Rashi explains that one may not deviate from the halachah as expounded by the sages, even if they tell you concerning “right,” that it is “left” and, concerning “left” that it is “right.” The question is obvious: if I know that something is definitely “right” or that something is clearly “left,” a thousand sages are unable to change this reality. Does the Torah demand that I commit a falsehood, that I act out a lie? Obviously, this is not what the Torah wants of us. What is the meaning of Lo sassur, “Do not deviate,” and what does Rashi mean when he says that we must follow Chazal, the sages, even when they are clearly contradicting reality?
Horav Yaakov Galinsky, zl, explains this pragmatically. The Torah does not say that we should listen to our sages when they say that “east” is “west” or vice versa – or, concerning night, that it is day. These are absolutes. Night is always night; day is always day; the directions east and west are unalterable entities. The problem occurs when the rav/sage/spiritual leader instructs you to go right, while simultaneously motioning with his finger to the north. The man who stands opposite him is obstinate. His right side points to the south, and the rav had insisted that he go right.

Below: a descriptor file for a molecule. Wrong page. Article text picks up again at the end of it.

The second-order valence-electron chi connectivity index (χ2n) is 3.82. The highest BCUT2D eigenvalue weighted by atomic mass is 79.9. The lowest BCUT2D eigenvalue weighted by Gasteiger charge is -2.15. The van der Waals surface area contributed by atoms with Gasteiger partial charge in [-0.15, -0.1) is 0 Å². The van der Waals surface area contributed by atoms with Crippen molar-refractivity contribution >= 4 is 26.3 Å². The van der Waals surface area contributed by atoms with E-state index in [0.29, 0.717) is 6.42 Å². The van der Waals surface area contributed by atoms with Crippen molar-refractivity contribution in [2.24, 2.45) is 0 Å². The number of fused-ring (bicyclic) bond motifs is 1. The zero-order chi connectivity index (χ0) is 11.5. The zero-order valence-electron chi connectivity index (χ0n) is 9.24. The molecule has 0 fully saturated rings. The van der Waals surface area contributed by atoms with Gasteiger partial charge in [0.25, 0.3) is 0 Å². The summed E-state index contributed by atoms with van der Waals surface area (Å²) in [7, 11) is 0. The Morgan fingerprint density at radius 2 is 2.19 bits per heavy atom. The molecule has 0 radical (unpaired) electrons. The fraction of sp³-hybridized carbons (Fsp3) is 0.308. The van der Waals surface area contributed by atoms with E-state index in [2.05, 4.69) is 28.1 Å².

Understandably, this is only an analogy, but it is one that delivers a powerful message. The reason that we do not see eye to eye with Chazal is that we stand opposite them – not together with them, facing the other direction. If we are not on the same page as they are, then our “right” points to a different direction than their “right.” Thus, when they are “right,” we feel that they are wrong. We simply do not have their vantage point, which clouds our perspective.
Rav Galinsky concludes with an interchange that took place between the Chelkas Yoav and his Rebbe, the Avnei Nezer. The Chelkas Yoav wrote a chiddush, novel thought, and sent it to his Rebbe to solicit his approval. The Avnei Nezer did not agree with his student’s exposition and consequently, rebuffed it. When the Chelkas Yoav next visited the Avnei Nezer, Rebbe asked the student, “Nu?” which was his way of intimating, “Do you accept my ruling?”
The Chelkas Yoav replied, “I accept my Rebbe’s ruling.” The Rebbe asked, “But what do you feel in your heart?” The talmid replied, “In my heart, I feel justified in my ruling, but…”
Hearing this, the Avnei Nezer stood up and became emotional, “Is this the meaning of, ‘The fear (awe) (that one has) for his Rebbe should be similar to the fear one has of Heaven’? If the Rebbe says the opposite of you – then you must alter your opinion.” “Accepting” is insufficient, since accepting means that I have a valid opinion – my Rebbe has a valid opinion; I must accept his opinion because he is the Rebbe. Otherwise, this is not what the Torah teaches us. There is only one reliable opinion – that of the Rebbe.